RV rubber roofs are lightweight, cheap, and easy to install. That being said, they’re not as durable as aluminum or fiberglass roofs. Hail, branches, rough weather – these are all things that can puncture or tear into your rubber roof.
The seams don’t last forever either. And when they start to fail you, water damage can occur. If you don’t service the roof on time, things can get rather expensive.
Luckily, repairing your rubber roof is even easier than installing one, if you do it on time. You’ll just need the right tools and an understanding of the proper procedure from start to finish to make sure that each hole in your roof is properly patched up.
- Spray cleaner (optional)
- Repair tape
- Rubber roller
Clean the roof
Use a scraper to remove any debris and dust particles from your roof. Wash thoroughly with soap to remove the remaining gunk and allow the roof to dry. You can use a knife or pliers to pry out anything stuck in the roof.
Be careful though. You don’t want to make an even bigger hole. There are some things that even sealants can’t fix, or at least not so easily.
Inspect the roof for damage
You want to take your time with this step. Inspect the roof thoroughly for signs of damage. Start with the surface area after it’s clean and dry and then move on to the seams.
Assess the type of damage on your roof. This will determine what action you should take going forward. If you just need to seal the roof in some areas, the job is quick and simple.
If you have to repair structural damage, it will take more time and care.
Resealing the roof
If you notice that your roof looks chalky then you’re due for applying extra sealant. If you have an EPDM rubber roof membrane, this chalky and streaky appearance is a sign of oxidation.
Recommended read: Best RV Roof Coatings
But, you don’t have to worry too much. That’s actually the layer that protects against leaks. The only thing you have to do is patch things up sort of like sealing driveway asphalt. Contact the membrane manufacturer and ask for a recommendation for an appropriate activator solution.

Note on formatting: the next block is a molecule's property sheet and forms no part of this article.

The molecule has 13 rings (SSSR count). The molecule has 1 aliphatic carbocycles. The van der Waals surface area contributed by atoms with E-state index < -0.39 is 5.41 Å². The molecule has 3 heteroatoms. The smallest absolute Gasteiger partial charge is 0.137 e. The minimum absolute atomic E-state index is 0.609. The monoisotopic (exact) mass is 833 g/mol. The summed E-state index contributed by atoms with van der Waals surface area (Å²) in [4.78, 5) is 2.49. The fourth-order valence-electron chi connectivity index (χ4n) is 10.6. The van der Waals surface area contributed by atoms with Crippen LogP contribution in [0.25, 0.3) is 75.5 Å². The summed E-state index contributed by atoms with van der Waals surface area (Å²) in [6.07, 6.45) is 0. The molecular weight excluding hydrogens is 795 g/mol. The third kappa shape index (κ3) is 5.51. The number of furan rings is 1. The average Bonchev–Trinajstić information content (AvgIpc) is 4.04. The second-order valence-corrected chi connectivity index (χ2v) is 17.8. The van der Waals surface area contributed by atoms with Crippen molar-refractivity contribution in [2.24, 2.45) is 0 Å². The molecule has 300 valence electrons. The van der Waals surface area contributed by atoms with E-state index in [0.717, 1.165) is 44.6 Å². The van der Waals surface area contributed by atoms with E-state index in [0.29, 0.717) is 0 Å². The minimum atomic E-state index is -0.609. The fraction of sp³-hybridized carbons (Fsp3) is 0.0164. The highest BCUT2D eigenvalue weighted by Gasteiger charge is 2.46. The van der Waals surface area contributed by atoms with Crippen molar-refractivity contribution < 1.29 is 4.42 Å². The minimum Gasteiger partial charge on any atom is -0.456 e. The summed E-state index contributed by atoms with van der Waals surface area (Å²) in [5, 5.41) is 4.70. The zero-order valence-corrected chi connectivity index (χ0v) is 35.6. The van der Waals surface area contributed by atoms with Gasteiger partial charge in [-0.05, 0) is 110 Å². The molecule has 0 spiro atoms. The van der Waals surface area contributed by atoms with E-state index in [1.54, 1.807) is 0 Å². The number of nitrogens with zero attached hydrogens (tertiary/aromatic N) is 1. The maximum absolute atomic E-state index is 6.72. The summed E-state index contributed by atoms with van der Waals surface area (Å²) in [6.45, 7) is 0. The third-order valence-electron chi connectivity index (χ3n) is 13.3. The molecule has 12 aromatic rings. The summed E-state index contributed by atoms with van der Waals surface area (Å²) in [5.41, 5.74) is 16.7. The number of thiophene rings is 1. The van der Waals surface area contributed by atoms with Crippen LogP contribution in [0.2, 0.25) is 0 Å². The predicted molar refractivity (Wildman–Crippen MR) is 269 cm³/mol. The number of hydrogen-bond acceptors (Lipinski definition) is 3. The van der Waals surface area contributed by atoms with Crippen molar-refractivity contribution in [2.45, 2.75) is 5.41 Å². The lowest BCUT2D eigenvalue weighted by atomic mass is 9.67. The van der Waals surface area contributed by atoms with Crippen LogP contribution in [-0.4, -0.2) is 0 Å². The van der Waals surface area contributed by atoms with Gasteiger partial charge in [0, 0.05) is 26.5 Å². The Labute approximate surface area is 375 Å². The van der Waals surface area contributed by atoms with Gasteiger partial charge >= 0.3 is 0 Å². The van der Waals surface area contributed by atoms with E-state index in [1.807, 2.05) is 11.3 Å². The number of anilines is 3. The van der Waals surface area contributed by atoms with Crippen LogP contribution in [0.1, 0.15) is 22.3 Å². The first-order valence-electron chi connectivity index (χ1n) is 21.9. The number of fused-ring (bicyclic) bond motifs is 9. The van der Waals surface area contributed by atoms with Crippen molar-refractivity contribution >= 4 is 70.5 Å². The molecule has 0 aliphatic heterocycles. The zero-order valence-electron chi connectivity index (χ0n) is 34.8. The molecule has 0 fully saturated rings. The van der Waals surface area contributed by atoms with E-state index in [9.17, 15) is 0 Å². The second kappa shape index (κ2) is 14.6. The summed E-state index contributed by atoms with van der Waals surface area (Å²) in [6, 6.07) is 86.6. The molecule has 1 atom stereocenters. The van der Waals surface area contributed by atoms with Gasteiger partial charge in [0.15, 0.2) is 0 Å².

You mix that in with the sealant and then use the roller to apply it over the chalky bits.
You should also look into using self-leveling sealant if possible. This type of sealant will easily get into any cracks and doesn’t require a lot of pressure when you apply it. It also solidifies into a durable coating that will prevent leaks for a long time.
Tips and Warnings
- Although nothing lasts forever, with EPDM or Dicor roofs, you have a better chance of making your rubber roof as low-maintenance as it can be while also increasing its durability
- Don’t use petroleum-based solvents to clean your RV’s rubber roof
- Get yourself an RV cover. It may not be enough to protect your rubber roof from hard impacts, but a thick enough cover should prevent any damage from fallen branches during a storm and anything along those lines
- Service your roof as often as possible. Wash it with water and soap. You can also use that time to inspect the seams and joints for signs of water infiltration
- If your roof seems loose or worse, swollen, you should recheck the label on your cleaning products. A swollen rubber roof is usually a clear indicator that petroleum-based cleaners were used
- Always use proper protective gloves when working with sealants
- Never forget to clean the roof thoroughly before applying sealant. Otherwise, debris might get mixed in with the sealant and cause it to lose its integrity over time
- If you opt to use commercial sealing patches, make sure that they’re suitable for rubber roofs. Some of them are only made for aluminum or steel roofs. Others can be used on any type of roof
- Paint brushes work too. If you want to apply sealant in tight corners or around vents and AC units, a ruler won’t do you any good. But, you can use a paint brush. Just make that the tips are strong enough for the sealant
How much does it cost to replace a rubber roof on an RV?
The average cost of a rubber roof replacement on an RV starts at $800 and can go up to $1,500 or more depending on the size of your RV roof. The cost also depends on the size of the rubber roof and the type of roof panel.
How long does a rubber roof last on a camper?
Rubber roofs on campers will last 10 to 15 years or longer if properly maintained.
One major advantage of having a rubber roof on your RV is that most small scrapes, scratches, and puncture holes can be covered with sealant. Not only does that stop leaks but the roof also looks none the worse for wear.
Just think of the standard aluminum and steel roofs. Whenever they get dinged up, punctured, or torn, the tapes you have to apply on top will always stand out, even if you match the colors. There’s also the matter of the sealant that you still have to apply around the tape to be extra safe.
Rubber roofs look better in the end and they take a lot less time to service. But, good maintenance and knowing the limitations of a rubber membrane before venturing into rough environments is also important.